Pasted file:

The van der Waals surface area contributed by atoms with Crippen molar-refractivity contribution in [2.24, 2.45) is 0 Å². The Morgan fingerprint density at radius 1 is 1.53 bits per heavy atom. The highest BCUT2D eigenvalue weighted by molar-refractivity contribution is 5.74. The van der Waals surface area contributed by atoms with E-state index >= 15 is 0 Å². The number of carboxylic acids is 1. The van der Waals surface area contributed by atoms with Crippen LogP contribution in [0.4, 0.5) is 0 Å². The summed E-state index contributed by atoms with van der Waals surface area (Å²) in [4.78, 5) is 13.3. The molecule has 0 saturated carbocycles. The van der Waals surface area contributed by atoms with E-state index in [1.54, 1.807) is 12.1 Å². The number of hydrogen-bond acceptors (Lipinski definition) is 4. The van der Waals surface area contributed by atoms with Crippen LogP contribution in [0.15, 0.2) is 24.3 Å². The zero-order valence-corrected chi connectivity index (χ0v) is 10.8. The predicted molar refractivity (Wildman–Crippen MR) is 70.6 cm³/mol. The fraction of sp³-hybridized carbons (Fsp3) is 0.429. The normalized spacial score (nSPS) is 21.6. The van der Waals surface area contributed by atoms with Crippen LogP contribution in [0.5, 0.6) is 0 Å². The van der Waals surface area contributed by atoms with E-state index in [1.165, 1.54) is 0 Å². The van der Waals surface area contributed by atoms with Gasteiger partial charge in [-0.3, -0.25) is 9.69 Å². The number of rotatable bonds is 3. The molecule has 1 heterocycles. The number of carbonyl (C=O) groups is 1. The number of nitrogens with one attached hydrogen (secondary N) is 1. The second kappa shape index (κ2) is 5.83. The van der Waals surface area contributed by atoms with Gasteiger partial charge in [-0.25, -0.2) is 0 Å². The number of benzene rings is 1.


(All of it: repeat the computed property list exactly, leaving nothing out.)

The van der Waals surface area contributed by atoms with Crippen molar-refractivity contribution in [2.24, 2.45) is 0 Å². The Morgan fingerprint density at radius 1 is 1.53 bits per heavy atom. The highest BCUT2D eigenvalue weighted by molar-refractivity contribution is 5.74. The van der Waals surface area contributed by atoms with E-state index >= 15 is 0 Å². The number of carboxylic acids is 1. The van der Waals surface area contributed by atoms with Crippen LogP contribution in [0.4, 0.5) is 0 Å². The summed E-state index contributed by atoms with van der Waals surface area (Å²) in [4.78, 5) is 13.3. The molecule has 0 saturated carbocycles. The van der Waals surface area contributed by atoms with E-state index in [1.54, 1.807) is 12.1 Å². The number of hydrogen-bond acceptors (Lipinski definition) is 4. The van der Waals surface area contributed by atoms with Crippen LogP contribution in [0.15, 0.2) is 24.3 Å². The zero-order valence-corrected chi connectivity index (χ0v) is 10.8. The predicted molar refractivity (Wildman–Crippen MR) is 70.6 cm³/mol. The fraction of sp³-hybridized carbons (Fsp3) is 0.429. The normalized spacial score (nSPS) is 21.6. The van der Waals surface area contributed by atoms with Crippen LogP contribution in [0.5, 0.6) is 0 Å². The van der Waals surface area contributed by atoms with E-state index in [1.165, 1.54) is 0 Å². The van der Waals surface area contributed by atoms with Gasteiger partial charge in [-0.3, -0.25) is 9.69 Å². The number of rotatable bonds is 3. The molecule has 1 heterocycles. The number of carbonyl (C=O) groups is 1. The number of nitrogens with one attached hydrogen (secondary N) is 1. The second kappa shape index (κ2) is 5.83. The van der Waals surface area contributed by atoms with Gasteiger partial charge in [-0.25, -0.2) is 0 Å². The number of benzene rings is 1.